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Expert Column: Hiring and Training Millennials in the Grocery Industry


Millennials, also known as Generation Y, are entering the workplace in record numbers. In fact, in 2014, Millennials became the largest generation in the U.S. labor force. According to a Virtuali/New Leaders Council study, over the next five years, they are expected to grow by 30 percent to 72 million, while Baby Boomers will decline by 28 percent to 30 million.

As the mantle of leadership is passed on to Millennials, companies need to adapt to this generation, which has been described as entitled, selfish and driven by motivators other than money. Particularly in the retail industry, it's important for Millennials to understand the various professional careers that exist, to ensure that grocery chains are recruiting top talent. Following are a few recommendations for grocery companies looking to prepare themselves to communicate effectively with this tech-savvy generation and create a work culture where Millennials can thrive.

Managing Expectations

When hiring Millennials, it's crucial to set expectations from the beginning. Share with them the training and development opportunities that exist within the organization, as well as conveying the company's culture, expected work schedules and communication policies, among other pieces of information. Given that many potential employees question whether progressive career opportunities exist in retail, it's important for retailers to provide Millennials with clear career paths and the necessary skills to reach those levels. Sharing success stories from former employees can help them see the opportunity beyond their current roles.

Prepping for Success

Once companies have piqued Millennials' interest, managers should be responsible for their professional development. Since this generation was born after 1980 and has been exposed to many social media platforms like Twitter, Instagram and Facebook, their attention spans are much shorter than those of Baby Boomers, which can lead to communication challenges. To grab the attention of Millennials, the message must be personalized, short and concise.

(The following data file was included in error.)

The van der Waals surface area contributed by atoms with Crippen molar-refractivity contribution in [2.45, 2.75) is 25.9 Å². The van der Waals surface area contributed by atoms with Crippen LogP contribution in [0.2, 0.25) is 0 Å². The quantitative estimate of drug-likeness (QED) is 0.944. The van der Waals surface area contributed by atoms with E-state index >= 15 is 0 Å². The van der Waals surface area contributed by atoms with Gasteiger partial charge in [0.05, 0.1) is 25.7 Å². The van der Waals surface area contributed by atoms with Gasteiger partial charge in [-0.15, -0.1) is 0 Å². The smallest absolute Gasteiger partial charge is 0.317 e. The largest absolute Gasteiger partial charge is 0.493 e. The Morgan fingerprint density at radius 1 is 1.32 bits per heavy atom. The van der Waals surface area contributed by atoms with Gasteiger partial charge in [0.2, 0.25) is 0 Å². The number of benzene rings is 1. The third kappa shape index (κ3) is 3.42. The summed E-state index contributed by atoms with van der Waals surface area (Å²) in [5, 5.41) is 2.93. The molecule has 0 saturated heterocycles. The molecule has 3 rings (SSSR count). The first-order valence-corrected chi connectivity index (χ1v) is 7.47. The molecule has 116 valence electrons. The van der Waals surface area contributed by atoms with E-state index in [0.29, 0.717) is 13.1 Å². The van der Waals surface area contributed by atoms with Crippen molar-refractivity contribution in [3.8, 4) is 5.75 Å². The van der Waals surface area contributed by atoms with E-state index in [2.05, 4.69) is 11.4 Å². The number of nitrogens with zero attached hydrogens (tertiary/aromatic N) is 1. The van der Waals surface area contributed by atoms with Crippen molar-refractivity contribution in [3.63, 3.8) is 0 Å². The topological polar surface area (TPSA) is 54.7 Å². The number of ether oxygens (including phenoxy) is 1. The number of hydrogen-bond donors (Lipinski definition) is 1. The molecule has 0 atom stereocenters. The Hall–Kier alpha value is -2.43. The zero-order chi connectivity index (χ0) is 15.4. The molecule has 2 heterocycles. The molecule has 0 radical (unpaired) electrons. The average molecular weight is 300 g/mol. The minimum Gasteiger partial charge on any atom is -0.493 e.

Interestingly enough, Millennials don’t view managers as content experts, because they already know where to find multiple versions of the information. Instead, according to research from the Kenan-Flagler Business School, they view managers more as coaches and mentors. Therefore, management staff should give them constant feedback during the training process to reach performance expectations, as Millennials tend to value open and honest communication.

Jobs that Matter

In addition to growth opportunities, Millennials are looking for a work environment where they feel comfortable and inspired. They're constantly seeking purpose in what they do for a living, and at the same time want to know how their jobs are helping them succeed, as reported by Forbes. This generation also likes to work collaboratively; therefore, companies should offer opportunities to develop initiatives that foster mutual support.

Recently, employees from Mi Pueblo Food Center rallied to raise money in support of the Hispanic community, with the Unidos por los Niños campaign to help children who have come to the United States illegally in search of a better life. When a company gives back to the community, Millennials get a sense of fulfillment and accomplishment, as they have become a part of something bigger.

Millennials have entered the workforce and are here to stay. Companies shouldn't be intimidated by their ambition, optimism and multitasking skills; they should instead leverage these skills to groom tomorrow's leaders. While there are numerous career opportunities in the grocery industry, it's our job to make them accessible to future employees. Given the generation gap between management and staff, many employees may experience communication hurdles. Nonetheless, keep the message short and concise, and concentrate on developing and integrating Millennials into a more comfortable work environment for them.

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